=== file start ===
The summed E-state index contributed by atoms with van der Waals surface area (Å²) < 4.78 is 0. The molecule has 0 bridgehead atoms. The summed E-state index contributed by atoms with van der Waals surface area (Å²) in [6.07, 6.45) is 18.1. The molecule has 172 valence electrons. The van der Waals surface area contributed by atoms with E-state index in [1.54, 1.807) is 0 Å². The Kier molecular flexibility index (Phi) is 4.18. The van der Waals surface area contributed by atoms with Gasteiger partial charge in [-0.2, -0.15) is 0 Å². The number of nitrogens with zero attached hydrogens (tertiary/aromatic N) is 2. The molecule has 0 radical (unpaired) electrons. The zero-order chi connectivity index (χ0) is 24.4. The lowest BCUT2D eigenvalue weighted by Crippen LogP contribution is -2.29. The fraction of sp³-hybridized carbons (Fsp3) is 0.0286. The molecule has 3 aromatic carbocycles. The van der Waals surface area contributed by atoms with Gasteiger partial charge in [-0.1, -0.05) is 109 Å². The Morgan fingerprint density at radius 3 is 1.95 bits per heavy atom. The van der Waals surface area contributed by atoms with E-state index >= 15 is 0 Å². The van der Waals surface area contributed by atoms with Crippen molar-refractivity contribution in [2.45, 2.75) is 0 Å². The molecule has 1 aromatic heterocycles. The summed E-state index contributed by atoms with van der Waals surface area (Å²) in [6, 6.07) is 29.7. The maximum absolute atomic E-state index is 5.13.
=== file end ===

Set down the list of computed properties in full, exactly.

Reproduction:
The summed E-state index contributed by atoms with van der Waals surface area (Å²) < 4.78 is 0. The molecule has 0 bridgehead atoms. The summed E-state index contributed by atoms with van der Waals surface area (Å²) in [6.07, 6.45) is 18.1. The molecule has 172 valence electrons. The van der Waals surface area contributed by atoms with E-state index in [1.54, 1.807) is 0 Å². The Kier molecular flexibility index (Phi) is 4.18. The van der Waals surface area contributed by atoms with Gasteiger partial charge in [-0.2, -0.15) is 0 Å². The number of nitrogens with zero attached hydrogens (tertiary/aromatic N) is 2. The molecule has 0 radical (unpaired) electrons. The zero-order chi connectivity index (χ0) is 24.4. The lowest BCUT2D eigenvalue weighted by Crippen LogP contribution is -2.29. The fraction of sp³-hybridized carbons (Fsp3) is 0.0286. The molecule has 3 aromatic carbocycles. The van der Waals surface area contributed by atoms with Gasteiger partial charge in [-0.1, -0.05) is 109 Å². The Morgan fingerprint density at radius 3 is 1.95 bits per heavy atom. The van der Waals surface area contributed by atoms with E-state index >= 15 is 0 Å². The van der Waals surface area contributed by atoms with Crippen molar-refractivity contribution in [2.45, 2.75) is 0 Å². The molecule has 1 aromatic heterocycles. The summed E-state index contributed by atoms with van der Waals surface area (Å²) in [6, 6.07) is 29.7. The maximum absolute atomic E-state index is 5.13.